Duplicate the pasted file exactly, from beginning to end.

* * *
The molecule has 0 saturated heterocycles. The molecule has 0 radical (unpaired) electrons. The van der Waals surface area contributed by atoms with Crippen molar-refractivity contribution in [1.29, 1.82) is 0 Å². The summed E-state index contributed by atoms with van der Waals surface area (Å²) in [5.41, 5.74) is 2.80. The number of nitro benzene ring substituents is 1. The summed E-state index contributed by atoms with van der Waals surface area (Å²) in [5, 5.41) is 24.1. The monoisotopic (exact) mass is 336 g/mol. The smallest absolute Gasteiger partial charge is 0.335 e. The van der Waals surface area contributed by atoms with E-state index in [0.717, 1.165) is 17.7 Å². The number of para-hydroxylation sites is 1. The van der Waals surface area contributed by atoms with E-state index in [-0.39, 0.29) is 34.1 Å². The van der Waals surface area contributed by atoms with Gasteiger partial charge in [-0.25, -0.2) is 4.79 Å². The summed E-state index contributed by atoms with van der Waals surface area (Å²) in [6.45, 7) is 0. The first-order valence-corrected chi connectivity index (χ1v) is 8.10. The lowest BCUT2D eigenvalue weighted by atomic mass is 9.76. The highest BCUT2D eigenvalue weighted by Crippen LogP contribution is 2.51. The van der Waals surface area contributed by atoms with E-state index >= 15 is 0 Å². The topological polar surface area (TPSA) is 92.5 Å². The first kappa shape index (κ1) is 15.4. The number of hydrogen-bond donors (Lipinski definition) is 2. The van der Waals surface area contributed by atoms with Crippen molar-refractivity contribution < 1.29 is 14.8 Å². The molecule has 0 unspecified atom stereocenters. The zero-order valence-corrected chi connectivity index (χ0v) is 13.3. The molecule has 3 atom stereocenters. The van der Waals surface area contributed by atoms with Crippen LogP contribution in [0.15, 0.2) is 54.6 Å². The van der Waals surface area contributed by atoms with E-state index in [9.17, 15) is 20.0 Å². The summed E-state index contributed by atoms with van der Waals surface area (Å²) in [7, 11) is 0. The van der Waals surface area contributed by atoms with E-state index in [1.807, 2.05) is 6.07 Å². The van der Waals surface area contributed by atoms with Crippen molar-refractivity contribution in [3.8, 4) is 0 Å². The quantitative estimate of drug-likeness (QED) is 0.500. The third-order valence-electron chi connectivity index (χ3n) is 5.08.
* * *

The molecule has 0 saturated heterocycles. The molecule has 0 radical (unpaired) electrons. The van der Waals surface area contributed by atoms with Crippen molar-refractivity contribution in [1.29, 1.82) is 0 Å². The summed E-state index contributed by atoms with van der Waals surface area (Å²) in [5.41, 5.74) is 2.80. The number of nitro benzene ring substituents is 1. The summed E-state index contributed by atoms with van der Waals surface area (Å²) in [5, 5.41) is 24.1. The monoisotopic (exact) mass is 336 g/mol. The smallest absolute Gasteiger partial charge is 0.335 e. The van der Waals surface area contributed by atoms with E-state index in [0.717, 1.165) is 17.7 Å². The number of para-hydroxylation sites is 1. The van der Waals surface area contributed by atoms with E-state index in [-0.39, 0.29) is 34.1 Å². The van der Waals surface area contributed by atoms with Gasteiger partial charge in [-0.25, -0.2) is 4.79 Å². The summed E-state index contributed by atoms with van der Waals surface area (Å²) in [6.45, 7) is 0. The first-order valence-corrected chi connectivity index (χ1v) is 8.10. The lowest BCUT2D eigenvalue weighted by atomic mass is 9.76. The highest BCUT2D eigenvalue weighted by Crippen LogP contribution is 2.51. The van der Waals surface area contributed by atoms with E-state index >= 15 is 0 Å². The topological polar surface area (TPSA) is 92.5 Å². The first kappa shape index (κ1) is 15.4. The number of hydrogen-bond donors (Lipinski definition) is 2. The van der Waals surface area contributed by atoms with Crippen molar-refractivity contribution < 1.29 is 14.8 Å². The molecule has 0 unspecified atom stereocenters. The zero-order valence-corrected chi connectivity index (χ0v) is 13.3. The molecule has 3 atom stereocenters. The van der Waals surface area contributed by atoms with Crippen LogP contribution in [0.15, 0.2) is 54.6 Å². The van der Waals surface area contributed by atoms with E-state index in [9.17, 15) is 20.0 Å². The summed E-state index contributed by atoms with van der Waals surface area (Å²) in [7, 11) is 0. The van der Waals surface area contributed by atoms with E-state index in [1.807, 2.05) is 6.07 Å². The van der Waals surface area contributed by atoms with Crippen molar-refractivity contribution in [3.8, 4) is 0 Å². The quantitative estimate of drug-likeness (QED) is 0.500. The third-order valence-electron chi connectivity index (χ3n) is 5.08.